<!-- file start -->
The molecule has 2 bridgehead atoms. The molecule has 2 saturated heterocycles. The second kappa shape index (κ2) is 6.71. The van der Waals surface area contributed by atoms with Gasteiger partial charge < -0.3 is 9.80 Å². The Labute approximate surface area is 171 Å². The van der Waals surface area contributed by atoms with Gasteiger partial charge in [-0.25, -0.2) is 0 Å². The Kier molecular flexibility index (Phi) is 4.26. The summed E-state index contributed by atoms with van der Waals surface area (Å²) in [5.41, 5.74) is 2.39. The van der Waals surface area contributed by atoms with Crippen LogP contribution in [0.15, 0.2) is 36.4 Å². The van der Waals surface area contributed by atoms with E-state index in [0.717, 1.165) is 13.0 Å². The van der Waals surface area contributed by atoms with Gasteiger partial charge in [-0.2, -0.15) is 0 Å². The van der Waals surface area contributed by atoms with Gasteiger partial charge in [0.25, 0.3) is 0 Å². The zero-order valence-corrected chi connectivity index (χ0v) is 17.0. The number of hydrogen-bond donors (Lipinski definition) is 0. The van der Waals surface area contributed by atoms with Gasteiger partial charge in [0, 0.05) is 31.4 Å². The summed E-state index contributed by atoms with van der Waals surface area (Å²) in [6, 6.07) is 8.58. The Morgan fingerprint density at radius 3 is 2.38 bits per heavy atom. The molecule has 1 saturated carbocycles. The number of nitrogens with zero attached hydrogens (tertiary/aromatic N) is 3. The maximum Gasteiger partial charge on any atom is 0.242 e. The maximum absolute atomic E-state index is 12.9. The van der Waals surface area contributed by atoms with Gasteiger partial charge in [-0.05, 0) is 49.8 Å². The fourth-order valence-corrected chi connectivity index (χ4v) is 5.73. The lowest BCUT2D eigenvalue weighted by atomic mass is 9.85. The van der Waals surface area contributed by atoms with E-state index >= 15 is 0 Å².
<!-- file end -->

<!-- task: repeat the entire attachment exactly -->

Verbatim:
The molecule has 2 bridgehead atoms. The molecule has 2 saturated heterocycles. The second kappa shape index (κ2) is 6.71. The van der Waals surface area contributed by atoms with Gasteiger partial charge < -0.3 is 9.80 Å². The Labute approximate surface area is 171 Å². The van der Waals surface area contributed by atoms with Gasteiger partial charge in [-0.25, -0.2) is 0 Å². The Kier molecular flexibility index (Phi) is 4.26. The summed E-state index contributed by atoms with van der Waals surface area (Å²) in [5.41, 5.74) is 2.39. The van der Waals surface area contributed by atoms with Crippen LogP contribution in [0.15, 0.2) is 36.4 Å². The van der Waals surface area contributed by atoms with E-state index in [0.717, 1.165) is 13.0 Å². The van der Waals surface area contributed by atoms with Gasteiger partial charge in [-0.2, -0.15) is 0 Å². The van der Waals surface area contributed by atoms with Gasteiger partial charge in [0.25, 0.3) is 0 Å². The zero-order valence-corrected chi connectivity index (χ0v) is 17.0. The number of hydrogen-bond donors (Lipinski definition) is 0. The van der Waals surface area contributed by atoms with Gasteiger partial charge in [0, 0.05) is 31.4 Å². The summed E-state index contributed by atoms with van der Waals surface area (Å²) in [6, 6.07) is 8.58. The Morgan fingerprint density at radius 3 is 2.38 bits per heavy atom. The molecule has 1 saturated carbocycles. The number of nitrogens with zero attached hydrogens (tertiary/aromatic N) is 3. The maximum Gasteiger partial charge on any atom is 0.242 e. The maximum absolute atomic E-state index is 12.9. The van der Waals surface area contributed by atoms with Gasteiger partial charge in [-0.05, 0) is 49.8 Å². The fourth-order valence-corrected chi connectivity index (χ4v) is 5.73. The lowest BCUT2D eigenvalue weighted by atomic mass is 9.85. The van der Waals surface area contributed by atoms with E-state index >= 15 is 0 Å².